Warmest 100 back to rattle triple j

Written By komlim puldel on Senin, 20 Januari 2014 | 20.01

In the Warmest 100 ... Flume is listed among those Australian artists who are predicted to make the Hottest 100 for triple j. Picture: Getty Source: Getty Images

MUSIC lovers are abuzz with the news that the Warmest 100 is back trying to predict what's on triple j's Hottest 100 again.

In its second year, the Warmest 100 is attempting to spoil triple j's annual announcement of its Hottest 100.

The Hottest 100 is usually announced on Australia Day and is a countdown of the most popular songs voted by their listeners.

When the Warmest 100 emerged last year, it predicted the countdown based on everyone's social sharing, by collecting 35,000 votes shared on Twitter and Facebook from 3600 entries to create a view of what they thought the list would look like, Gizmodo reports.

Triple j then changed the way voting could be done for the Hottest 100, making the Warmest 100 almost impossible.

Despite this, the Warmest 100's creators Nick Drewe, Tom Knox and David Quach have returned with a list of new predictions of the countdown.

Mr Drewe told News Corp Australia that they were not planning to do the Warmest 100 again, but then they changed their minds using a different method.

"We weren't planning to do the Warmest 100 again this year. It looked like it would be impossible to gather enough publicly shared votes to do another prediction," he said.

"However David Quach, an Australian economist living in Chicago, who helped us out with the Warmest 100 last year contacted me yesterday with an idea to pull off the prediction again this year.

"We used votes shared on pic.twitter.com and Instagram to compile the prediction. Most images were easily readable via OCR (optical character recognition) software, and we tried to manually code as many as we could in the short time we had before voting closed today.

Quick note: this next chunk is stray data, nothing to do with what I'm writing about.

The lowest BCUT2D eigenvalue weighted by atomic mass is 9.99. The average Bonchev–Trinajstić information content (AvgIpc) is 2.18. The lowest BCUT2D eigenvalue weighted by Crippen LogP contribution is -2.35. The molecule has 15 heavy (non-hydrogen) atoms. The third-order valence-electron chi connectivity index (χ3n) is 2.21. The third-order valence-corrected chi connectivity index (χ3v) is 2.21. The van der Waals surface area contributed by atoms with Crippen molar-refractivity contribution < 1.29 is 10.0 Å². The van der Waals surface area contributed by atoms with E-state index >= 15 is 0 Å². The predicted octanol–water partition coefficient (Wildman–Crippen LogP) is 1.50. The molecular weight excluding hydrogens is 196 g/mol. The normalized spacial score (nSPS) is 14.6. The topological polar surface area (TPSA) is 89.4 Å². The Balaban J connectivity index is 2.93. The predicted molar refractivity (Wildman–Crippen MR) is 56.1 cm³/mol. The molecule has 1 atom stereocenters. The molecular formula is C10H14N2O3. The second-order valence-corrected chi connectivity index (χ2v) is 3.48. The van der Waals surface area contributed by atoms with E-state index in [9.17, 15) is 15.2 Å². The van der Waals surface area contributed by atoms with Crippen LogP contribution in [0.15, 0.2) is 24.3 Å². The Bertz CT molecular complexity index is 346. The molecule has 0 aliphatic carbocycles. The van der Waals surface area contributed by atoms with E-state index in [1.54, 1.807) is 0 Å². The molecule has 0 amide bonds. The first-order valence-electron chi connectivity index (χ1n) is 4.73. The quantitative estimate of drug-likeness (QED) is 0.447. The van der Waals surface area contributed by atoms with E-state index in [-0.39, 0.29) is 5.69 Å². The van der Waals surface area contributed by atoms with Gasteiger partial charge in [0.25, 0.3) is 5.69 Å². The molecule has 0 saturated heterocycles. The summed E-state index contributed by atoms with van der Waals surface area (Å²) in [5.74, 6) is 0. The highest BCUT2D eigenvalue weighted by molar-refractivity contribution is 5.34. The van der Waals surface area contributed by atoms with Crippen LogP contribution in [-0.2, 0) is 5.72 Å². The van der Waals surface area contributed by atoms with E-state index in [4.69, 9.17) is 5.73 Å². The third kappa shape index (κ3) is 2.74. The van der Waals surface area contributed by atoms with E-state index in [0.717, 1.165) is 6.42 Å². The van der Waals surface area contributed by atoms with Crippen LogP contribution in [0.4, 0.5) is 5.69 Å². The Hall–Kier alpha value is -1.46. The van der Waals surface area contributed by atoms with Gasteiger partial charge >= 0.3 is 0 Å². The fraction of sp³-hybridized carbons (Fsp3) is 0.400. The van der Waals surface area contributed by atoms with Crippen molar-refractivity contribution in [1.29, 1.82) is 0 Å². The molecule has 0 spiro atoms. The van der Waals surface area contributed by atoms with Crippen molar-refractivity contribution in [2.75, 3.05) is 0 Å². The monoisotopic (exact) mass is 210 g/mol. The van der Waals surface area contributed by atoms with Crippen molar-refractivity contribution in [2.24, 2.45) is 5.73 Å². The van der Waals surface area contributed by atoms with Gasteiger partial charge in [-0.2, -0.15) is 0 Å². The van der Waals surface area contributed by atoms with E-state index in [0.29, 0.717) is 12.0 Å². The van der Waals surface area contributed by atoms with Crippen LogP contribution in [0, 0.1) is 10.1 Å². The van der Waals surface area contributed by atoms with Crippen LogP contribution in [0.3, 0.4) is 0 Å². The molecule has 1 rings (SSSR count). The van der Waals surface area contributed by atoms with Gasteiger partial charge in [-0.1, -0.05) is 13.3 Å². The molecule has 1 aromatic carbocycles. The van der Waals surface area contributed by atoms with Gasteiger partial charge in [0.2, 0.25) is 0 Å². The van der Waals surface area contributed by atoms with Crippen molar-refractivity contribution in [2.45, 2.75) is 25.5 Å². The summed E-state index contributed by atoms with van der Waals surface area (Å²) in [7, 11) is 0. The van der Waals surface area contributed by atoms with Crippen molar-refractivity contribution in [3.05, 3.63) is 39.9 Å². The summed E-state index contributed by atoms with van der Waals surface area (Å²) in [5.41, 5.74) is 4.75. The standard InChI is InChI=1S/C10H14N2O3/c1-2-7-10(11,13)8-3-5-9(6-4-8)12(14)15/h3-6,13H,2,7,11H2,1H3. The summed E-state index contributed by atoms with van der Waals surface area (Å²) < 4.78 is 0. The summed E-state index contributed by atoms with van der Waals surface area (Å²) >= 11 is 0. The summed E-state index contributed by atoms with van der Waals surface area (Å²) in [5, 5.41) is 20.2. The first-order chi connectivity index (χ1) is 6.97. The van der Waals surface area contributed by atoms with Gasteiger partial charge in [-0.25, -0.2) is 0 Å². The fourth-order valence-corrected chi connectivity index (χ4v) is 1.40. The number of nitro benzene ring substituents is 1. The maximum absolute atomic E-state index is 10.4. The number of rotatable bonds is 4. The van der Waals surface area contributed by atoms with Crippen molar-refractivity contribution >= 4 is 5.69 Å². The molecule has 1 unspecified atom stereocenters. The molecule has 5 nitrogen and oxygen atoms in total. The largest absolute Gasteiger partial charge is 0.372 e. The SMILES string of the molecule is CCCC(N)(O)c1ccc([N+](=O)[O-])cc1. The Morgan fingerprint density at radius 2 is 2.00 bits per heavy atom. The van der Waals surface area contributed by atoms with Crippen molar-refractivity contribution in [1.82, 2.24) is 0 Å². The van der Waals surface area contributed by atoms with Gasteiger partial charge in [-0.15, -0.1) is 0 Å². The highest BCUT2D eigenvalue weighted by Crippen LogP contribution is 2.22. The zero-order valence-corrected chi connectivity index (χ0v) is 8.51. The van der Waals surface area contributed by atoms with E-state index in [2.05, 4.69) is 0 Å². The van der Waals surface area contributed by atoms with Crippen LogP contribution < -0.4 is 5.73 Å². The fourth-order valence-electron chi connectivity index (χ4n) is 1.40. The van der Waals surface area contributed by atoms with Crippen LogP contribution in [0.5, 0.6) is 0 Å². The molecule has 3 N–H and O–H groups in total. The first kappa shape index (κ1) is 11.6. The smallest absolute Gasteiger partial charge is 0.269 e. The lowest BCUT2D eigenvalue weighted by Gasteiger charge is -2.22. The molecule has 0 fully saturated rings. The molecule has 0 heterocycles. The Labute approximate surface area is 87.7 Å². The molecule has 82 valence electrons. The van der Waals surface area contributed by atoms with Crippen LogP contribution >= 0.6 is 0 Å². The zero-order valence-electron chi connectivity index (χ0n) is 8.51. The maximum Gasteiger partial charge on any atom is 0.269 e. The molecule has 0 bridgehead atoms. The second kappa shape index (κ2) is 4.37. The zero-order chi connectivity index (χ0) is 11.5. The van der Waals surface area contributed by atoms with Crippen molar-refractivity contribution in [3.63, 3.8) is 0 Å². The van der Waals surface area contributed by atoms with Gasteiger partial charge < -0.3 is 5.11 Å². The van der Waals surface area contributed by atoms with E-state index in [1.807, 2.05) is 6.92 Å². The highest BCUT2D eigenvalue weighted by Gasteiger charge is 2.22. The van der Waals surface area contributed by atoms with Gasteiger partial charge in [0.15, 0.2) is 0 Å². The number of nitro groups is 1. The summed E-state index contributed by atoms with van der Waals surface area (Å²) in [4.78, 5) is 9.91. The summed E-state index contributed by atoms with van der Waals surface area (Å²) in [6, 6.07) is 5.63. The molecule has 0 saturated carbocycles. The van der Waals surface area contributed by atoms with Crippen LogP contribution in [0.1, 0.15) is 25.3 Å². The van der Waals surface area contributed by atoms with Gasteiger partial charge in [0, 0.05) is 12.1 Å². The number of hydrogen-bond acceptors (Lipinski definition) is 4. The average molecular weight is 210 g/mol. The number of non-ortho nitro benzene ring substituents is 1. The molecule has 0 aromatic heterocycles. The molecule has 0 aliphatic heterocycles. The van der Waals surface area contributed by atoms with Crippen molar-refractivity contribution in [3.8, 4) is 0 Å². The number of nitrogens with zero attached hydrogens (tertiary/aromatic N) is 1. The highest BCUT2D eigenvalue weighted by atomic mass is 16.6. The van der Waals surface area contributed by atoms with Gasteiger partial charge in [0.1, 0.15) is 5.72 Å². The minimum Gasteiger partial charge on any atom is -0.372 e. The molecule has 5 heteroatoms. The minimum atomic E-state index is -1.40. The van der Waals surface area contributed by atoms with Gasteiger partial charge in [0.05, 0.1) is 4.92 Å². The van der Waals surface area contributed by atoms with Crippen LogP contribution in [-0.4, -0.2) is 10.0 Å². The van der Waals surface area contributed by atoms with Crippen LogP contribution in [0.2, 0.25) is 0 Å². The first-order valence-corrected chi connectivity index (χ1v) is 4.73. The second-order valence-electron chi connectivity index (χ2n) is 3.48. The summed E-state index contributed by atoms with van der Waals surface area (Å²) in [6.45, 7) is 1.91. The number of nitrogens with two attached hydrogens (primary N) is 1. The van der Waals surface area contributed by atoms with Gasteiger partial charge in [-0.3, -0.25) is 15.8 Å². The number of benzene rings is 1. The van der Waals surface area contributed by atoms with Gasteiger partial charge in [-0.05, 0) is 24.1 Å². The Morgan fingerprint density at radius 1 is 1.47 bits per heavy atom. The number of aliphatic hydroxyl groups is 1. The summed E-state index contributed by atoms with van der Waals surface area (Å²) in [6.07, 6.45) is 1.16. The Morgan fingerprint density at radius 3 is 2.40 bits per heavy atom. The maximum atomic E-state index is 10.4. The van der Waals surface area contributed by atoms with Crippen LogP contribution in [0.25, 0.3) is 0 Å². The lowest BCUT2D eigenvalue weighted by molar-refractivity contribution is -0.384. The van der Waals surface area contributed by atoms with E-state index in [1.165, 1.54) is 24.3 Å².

"I managed to pull most of the old crew together, and the result, in just over 24 hours, is the Warmest 100 of 2013.

"We've got votes from around 1,780 users, totalling over 17,000 individual song votes, around a 1.3% sample by my count."

Mr Drewe also emphasised the Warmest 100 has never been about trying to spoil anything.

"In fact, it was our goal in creating the site to make it as hard as possible to see the top 10 songs, which is the reason for the explanation at the top, and all the warnings as you scroll," he said.

"We're all triple j fans and we all enjoy the Hottest 100, so this was important to us from the beginning."

He also described it as "an experiment in social data".

"What is particularly interesting about this years Warmest 100 was that despite triple j removing the social sharing features of the voting system, users who wanted to share their vote found new ways to do so, as we saw, posting screenshots of their vote confirmation email to Instagram," he added.

Social media fans have been discussing the predictions, which have Australian artists Vance Joy and Flume in the top 10.


If you looked at the Warmest 100, tell us what you think of this year's predictions below:

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